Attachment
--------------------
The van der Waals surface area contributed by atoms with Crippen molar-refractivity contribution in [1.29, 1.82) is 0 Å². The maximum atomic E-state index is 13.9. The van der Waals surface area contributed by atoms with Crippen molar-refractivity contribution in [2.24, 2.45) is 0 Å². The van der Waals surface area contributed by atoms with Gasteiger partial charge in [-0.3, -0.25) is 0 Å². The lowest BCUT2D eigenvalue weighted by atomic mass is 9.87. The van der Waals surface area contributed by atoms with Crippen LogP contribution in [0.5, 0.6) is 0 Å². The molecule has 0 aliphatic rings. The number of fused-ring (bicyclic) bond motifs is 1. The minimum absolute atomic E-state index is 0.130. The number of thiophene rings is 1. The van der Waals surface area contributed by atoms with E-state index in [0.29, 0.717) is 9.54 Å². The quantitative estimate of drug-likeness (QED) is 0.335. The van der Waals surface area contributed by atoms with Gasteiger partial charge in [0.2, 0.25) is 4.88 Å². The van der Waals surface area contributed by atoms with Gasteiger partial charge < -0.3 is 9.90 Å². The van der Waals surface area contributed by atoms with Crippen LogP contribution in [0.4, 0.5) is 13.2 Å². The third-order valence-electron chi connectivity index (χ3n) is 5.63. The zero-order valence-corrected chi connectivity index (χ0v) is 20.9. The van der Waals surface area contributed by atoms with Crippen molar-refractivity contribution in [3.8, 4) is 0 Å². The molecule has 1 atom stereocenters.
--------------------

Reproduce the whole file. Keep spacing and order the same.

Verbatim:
The van der Waals surface area contributed by atoms with Crippen molar-refractivity contribution in [1.29, 1.82) is 0 Å². The maximum atomic E-state index is 13.9. The van der Waals surface area contributed by atoms with Crippen molar-refractivity contribution in [2.24, 2.45) is 0 Å². The van der Waals surface area contributed by atoms with Gasteiger partial charge in [-0.3, -0.25) is 0 Å². The lowest BCUT2D eigenvalue weighted by atomic mass is 9.87. The van der Waals surface area contributed by atoms with Crippen LogP contribution in [0.5, 0.6) is 0 Å². The molecule has 0 aliphatic rings. The number of fused-ring (bicyclic) bond motifs is 1. The minimum absolute atomic E-state index is 0.130. The number of thiophene rings is 1. The van der Waals surface area contributed by atoms with E-state index in [0.29, 0.717) is 9.54 Å². The quantitative estimate of drug-likeness (QED) is 0.335. The van der Waals surface area contributed by atoms with Gasteiger partial charge in [0.2, 0.25) is 4.88 Å². The van der Waals surface area contributed by atoms with Gasteiger partial charge < -0.3 is 9.90 Å². The van der Waals surface area contributed by atoms with Crippen LogP contribution in [0.4, 0.5) is 13.2 Å². The third-order valence-electron chi connectivity index (χ3n) is 5.63. The zero-order valence-corrected chi connectivity index (χ0v) is 20.9. The van der Waals surface area contributed by atoms with Crippen molar-refractivity contribution in [3.8, 4) is 0 Å². The molecule has 1 atom stereocenters.